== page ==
After the museum closed its collection doors to visitors at 6pm, Jake and I explored Central Park. Did you know the park spans 843 acres, and is the largest urban park in the world? After enjoying this pocket of nature, we took the metro to Brooklyn and walked along the shore down the major piers. We headed to downtown NYC after that to eat overpriced, bland pub food and take a stroll past the Statue of Liberty, which was even more captivating and awe-inspiring than in any picture I have ever seen of it.
On Monday morning, we hit the road for New Haven, Connecticut. Destination: the Yale Peabody Museum. There, we met with Kristof Zyskowski, the director of the mammalogy and ornithology collections there. Their mammal collection was much smaller than their ornithology one, and although we even collected data on their Ptarmigans (Lagopus spp.), we were in and out of there in just three hours. Afterward, we walked the streets of New Haven and found out that bubble tea and Thai food are incredibly trendy at Yale. So, of course, we assimilated and indulged.
On Wednesday, we drove to Cambridge. It was a huge mistake. Friends: never, ever drive to Cambridge unless you have guaranteed cheap or free parking. We originally planned to park at the Harvard Museum of Vertebrate Zoology (mistake) and work through the evening, as our hotel check-in wasn’t until 3pm. However, parking in Cambridge cost $22 for 2+ hours. Jake and I instead took lunch and drove out to our motel in Walden, MA, a one-hour bus ride (with a connection) to Harvard. Unfortunately, we didn’t return early enough to Cambridge that day to work at the museum, so we explored downtown Boston instead. We walked through the multiple parks between downtown and midtown and stopped for pizza at a “choose your own toppings at the counter”-style restaurant. Perhaps not the authentic Boston-style pizza, but hey — even bad pizza is still good… right?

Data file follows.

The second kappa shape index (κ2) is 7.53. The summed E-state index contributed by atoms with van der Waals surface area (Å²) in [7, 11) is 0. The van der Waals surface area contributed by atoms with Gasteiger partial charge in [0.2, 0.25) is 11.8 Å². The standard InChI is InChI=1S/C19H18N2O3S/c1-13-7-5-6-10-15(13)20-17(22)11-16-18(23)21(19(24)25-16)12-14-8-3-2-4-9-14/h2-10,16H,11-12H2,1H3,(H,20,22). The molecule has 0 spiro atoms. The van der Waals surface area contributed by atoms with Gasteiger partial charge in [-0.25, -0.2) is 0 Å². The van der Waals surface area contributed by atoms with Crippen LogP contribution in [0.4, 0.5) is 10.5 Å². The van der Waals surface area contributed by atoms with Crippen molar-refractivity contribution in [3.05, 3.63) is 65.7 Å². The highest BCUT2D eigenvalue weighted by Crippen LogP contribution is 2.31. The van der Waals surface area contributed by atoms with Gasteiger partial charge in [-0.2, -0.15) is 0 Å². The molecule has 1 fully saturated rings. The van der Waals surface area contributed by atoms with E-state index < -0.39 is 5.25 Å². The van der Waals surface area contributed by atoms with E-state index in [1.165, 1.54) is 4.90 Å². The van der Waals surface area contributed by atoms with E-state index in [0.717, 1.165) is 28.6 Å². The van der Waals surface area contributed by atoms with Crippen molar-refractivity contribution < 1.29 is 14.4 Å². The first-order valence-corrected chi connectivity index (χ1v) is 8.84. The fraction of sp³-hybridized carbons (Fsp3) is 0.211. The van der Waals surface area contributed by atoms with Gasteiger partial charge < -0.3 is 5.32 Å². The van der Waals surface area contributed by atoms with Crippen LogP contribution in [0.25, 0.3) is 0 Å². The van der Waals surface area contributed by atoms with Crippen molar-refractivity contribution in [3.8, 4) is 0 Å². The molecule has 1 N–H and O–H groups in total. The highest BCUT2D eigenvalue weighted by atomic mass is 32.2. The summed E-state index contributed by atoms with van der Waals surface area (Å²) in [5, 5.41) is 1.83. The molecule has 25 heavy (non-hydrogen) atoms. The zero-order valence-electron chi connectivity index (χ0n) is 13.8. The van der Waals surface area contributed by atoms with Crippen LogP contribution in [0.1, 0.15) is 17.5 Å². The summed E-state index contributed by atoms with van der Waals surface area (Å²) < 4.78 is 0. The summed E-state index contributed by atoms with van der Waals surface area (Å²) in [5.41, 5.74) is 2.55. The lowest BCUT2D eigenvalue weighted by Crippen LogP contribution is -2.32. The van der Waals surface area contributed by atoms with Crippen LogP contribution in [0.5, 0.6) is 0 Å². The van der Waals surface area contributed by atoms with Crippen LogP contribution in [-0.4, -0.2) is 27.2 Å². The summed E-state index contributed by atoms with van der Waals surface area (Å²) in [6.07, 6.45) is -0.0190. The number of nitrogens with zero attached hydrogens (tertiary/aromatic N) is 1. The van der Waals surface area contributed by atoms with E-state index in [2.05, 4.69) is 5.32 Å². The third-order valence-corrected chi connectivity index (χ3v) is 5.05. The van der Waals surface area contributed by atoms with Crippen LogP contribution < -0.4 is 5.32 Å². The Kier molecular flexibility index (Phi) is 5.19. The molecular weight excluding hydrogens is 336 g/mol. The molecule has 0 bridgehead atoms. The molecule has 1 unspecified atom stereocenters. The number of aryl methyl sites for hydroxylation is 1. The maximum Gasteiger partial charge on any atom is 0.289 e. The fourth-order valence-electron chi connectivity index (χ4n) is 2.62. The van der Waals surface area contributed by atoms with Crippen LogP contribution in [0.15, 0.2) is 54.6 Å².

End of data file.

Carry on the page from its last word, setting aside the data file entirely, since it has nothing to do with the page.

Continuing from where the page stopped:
The next day, we woke up early and took the bus to Hahvahd. We met with the wonderful and eccentric Judy Chupasko who manages the mammal collections at the Museum of Comparative Zoology. She helped us find our target taxon despite having recently reorganized the entire collection. We gathered some good data suggesting polymorphic populations of weasels in New England, and she even sent us off with cookies!
That night, Jake and I spent the evening in a local movie theater. The next morning, we were on the road by 6:30 am. Unfortunately, due to horrific traffic, we didn’t make it back to Raleigh until 10:00 pm. While I love road trips, I learned from this trip that I abhor driving for nearly 16-hour stretches.
Overall, this experience was fantastic for me, my family, and for the Mills lab. I am excited to get to entering the data into our attribute table in GIS and visualizing it. We are strengthening our in-progress publication every day!